Kolln, Martha (2012). Rhetorical Grammar: Grammatical Choices, Rhetorical Effects. 7th ed. New York: Pearson Education. This interesting volume addresses non-native English speakers’ writing and gives sample worksheets you can use with students.
Williams, Joseph M. and Joseph Bizup. Style: Ten Lessons in Clarity and Grace. New York: Longman. Several editions available.
WriteLab. WriteLab is a Berkeley-born online tool that analyzes students’ drafts and gives feedback at the stylistic level concerning clarity, cohesion, concision, elegance, logic, emphasis, and coherence. It also links marked portions of their essay to explanations in the website’s style manual.
A different kind of manual yet is a simple reference guide. These books do not help much to teach writing, but they do give correct formatting and concise explanations of style and source citations. A couple of examples:
MLA Handbook for Writers of Research Papers, 8th ed. (2016). New York: Modern Language Association of North America. An introduction to doing library research as well as the logic and mechanics of source documentation.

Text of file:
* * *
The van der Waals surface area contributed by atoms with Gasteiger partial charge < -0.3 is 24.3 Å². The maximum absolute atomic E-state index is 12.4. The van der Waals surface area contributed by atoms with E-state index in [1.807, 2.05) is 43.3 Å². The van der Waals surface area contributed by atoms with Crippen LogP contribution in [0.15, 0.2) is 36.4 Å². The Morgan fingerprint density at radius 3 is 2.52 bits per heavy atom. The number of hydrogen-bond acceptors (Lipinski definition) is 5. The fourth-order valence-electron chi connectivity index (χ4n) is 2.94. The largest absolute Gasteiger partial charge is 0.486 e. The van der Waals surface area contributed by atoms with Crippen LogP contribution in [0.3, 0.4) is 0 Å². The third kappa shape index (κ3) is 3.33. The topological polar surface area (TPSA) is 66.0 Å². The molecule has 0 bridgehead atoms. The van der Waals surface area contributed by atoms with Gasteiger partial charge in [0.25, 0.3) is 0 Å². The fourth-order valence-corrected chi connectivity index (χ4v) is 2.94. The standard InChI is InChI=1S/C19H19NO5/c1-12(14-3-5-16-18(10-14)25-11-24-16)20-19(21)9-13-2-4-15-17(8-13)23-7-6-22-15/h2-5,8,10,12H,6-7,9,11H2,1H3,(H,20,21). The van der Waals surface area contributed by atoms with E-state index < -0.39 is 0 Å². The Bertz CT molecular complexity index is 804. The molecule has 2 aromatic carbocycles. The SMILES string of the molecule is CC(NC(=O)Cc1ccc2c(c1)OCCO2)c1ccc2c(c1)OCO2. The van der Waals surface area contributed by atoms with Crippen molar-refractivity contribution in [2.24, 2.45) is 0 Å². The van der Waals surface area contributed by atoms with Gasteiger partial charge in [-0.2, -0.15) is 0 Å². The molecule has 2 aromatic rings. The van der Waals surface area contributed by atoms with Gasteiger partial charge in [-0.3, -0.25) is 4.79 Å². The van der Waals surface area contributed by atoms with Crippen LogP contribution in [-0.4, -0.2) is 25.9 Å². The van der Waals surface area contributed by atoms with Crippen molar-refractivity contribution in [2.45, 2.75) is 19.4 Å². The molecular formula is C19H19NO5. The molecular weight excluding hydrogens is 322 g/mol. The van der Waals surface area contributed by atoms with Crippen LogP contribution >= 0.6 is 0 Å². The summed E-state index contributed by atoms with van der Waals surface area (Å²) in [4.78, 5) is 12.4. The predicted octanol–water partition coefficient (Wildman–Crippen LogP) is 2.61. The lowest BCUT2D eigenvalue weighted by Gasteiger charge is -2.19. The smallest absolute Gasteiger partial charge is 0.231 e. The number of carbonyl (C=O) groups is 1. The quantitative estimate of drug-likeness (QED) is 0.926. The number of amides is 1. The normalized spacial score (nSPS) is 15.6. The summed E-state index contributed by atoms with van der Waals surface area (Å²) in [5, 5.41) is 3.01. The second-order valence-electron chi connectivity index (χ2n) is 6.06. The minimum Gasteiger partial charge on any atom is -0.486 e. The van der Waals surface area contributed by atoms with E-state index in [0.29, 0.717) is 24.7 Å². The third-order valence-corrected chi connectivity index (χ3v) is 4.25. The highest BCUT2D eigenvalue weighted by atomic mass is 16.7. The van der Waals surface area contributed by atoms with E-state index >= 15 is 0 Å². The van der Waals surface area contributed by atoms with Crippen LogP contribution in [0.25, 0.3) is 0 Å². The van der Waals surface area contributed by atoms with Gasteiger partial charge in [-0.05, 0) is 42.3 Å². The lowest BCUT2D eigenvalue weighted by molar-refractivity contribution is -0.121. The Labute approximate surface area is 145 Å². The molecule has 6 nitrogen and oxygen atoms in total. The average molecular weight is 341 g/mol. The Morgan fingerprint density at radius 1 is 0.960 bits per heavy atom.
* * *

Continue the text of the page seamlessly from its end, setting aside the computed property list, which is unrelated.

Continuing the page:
Turabian, Kate L. (2007). A Manual for Writers of Research Papers, Theses, and Dissertations: Chicago Style for Students and Researchers. Revised by Wayne C. Booth, Gregory G. Colomb, Joseph M. Williams, and the University of Chicago Press Editorial Staff. Chicago: University of Chicago Press. Turabian/Chicago style is appropriate for several disciplines. This volume incorporates Booth et al.’s substantial Craft of Research, a highly valuable resource on the development and write-up of research projects for undergraduate and graduate students alike.
Many GSIs work with students using an introductory guide to analysis and argument. (Some departments decide on a textbook and make sure GSIs get a copy.) Some examples:
Graff, Gerald, and Cathy Birkenstein (2014). They Say, I Say: The Moves that Matter in Academic Writing, 3rd ed. Helps students identify common rhetorical moves in academic readings and frame arguments in their own writing.
Rosenwasser, David and Jill Stephens (2014). Writing Analytically, 7th ed. Boston: Wadsworth. Gives many good models for introducing students to critical reading and analysis.
Weston, Anthony. A Rulebook for Arguments. Indianapolis: Hackett Publishing. Several editions available. This slim book provides a quick, traditional introduction to valid and invalid forms of argumentation.